The Social Atom

The Social Atom

Why the Rich Get Richer, Cheaters Get Caught, and your Neighbor Usually Looks Like You

Book - 2007
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The idiosyncrasies of human decision-making have confounded economists and social theorists for years. If each person makes choices for personal (and often irrational) reasons, how can people's choices be predicted by a single theory? How can any economic, social, or political theory be valid? The truth is, none of them really are.
Mark Buchanan makes the fascinating argument that the science of physics is beginning to provide a new picture of the human or "social atom," and help us understand the surprising, and often predictable, patterns that emerge when they get together. Look at patterns, not people, Buchanan argues, and rules emerge that can explain how movements form, how interest groups operate, and even why ethnic hatred persists. Using similar observations, social physicists can predict whether neighborhoodswill integrate, whether stock markets will crash, and whether crime waves will continue or abate.
Brimming with mind games and provocative experiments, The Social Atom is an incisive, accessible, and comprehensive argument for a whole new way to look at human social behavior.


REVIEWS:
"...offer fascinating ways to approach worldly problems." - USA Today Click here to see the full review from USA Today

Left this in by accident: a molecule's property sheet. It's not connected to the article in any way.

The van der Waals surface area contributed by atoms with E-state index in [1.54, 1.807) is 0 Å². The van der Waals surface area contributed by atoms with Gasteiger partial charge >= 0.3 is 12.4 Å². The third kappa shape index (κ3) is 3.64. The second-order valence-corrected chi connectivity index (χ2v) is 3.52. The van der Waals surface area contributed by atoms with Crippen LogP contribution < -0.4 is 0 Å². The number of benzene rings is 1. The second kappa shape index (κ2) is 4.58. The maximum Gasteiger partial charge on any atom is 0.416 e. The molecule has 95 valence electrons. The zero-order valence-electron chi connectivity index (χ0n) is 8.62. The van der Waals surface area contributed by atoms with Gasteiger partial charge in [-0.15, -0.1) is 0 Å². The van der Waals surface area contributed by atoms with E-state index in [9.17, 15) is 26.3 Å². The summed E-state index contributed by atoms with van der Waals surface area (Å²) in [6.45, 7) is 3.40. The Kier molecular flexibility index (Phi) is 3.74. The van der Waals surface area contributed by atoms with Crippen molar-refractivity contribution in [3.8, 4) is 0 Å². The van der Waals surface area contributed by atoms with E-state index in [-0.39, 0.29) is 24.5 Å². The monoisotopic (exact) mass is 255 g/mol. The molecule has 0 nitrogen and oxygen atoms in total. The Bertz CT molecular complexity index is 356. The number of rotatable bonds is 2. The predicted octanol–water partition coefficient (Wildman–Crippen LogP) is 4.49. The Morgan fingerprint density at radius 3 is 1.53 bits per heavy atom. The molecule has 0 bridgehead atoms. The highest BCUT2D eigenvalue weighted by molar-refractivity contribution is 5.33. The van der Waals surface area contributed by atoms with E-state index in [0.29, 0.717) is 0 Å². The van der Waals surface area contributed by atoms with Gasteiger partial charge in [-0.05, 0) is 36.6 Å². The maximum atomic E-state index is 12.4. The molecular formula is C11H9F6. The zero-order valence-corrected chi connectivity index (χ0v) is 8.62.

"beguiling behavorial study...he's on to something big."- Bloomberg News


"Likely the Blink or Freakonomics of 2007, theoretical physicist Buchanan's new book explains how we replicate the behavior of people we admire, and stick close to people with shared fundamental bonds such as ethnic heritage."- Time Out Chicago "Everything we think about why we do what we do is wrong because we can't help but think and act like individuals, understanding the world around us with anecdote and simple stories. But as Mark Buchanan brilliantly demonstrates with examples from the world all around us, there's a bigger force at work that explains the world far better. Surprisingly, th

Publisher: New York : Bloomsbury : Distributed to the trade by Holtzbrinck Publishers, 2007
Edition: 1st U.S. ed
ISBN: 9781596910133
1596910135
Branch Call Number: 302.35 B918s 2007
Characteristics: xii, 242 p. : ill. ; 22 cm

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StarGladiator
Jun 14, 2014

So, did this pop physicist predict Brat's creaming of Eric Cantor in the republican primary in Virginia? Didn't think so . . . . In this book's description: The idiosyncrasies of human decision-making have confounded economists and social theorists for years. Umm.....few so-called economists today even understand credit default swaps [unregulated insurance fraud], rehypothecation, securitization, et cetera. No doubt there are volumes of fundamental information they also can't comprehend.

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crm57d
Mar 18, 2014

Argues convincingly that social "patterns" such as wealth distribution, genocides, segregated neighborhoods, and many etc., can arise mathematically from simple explanations of human interaction. Implies continuing dynamism rather than the equilibrium much of economic and social theory assumes.

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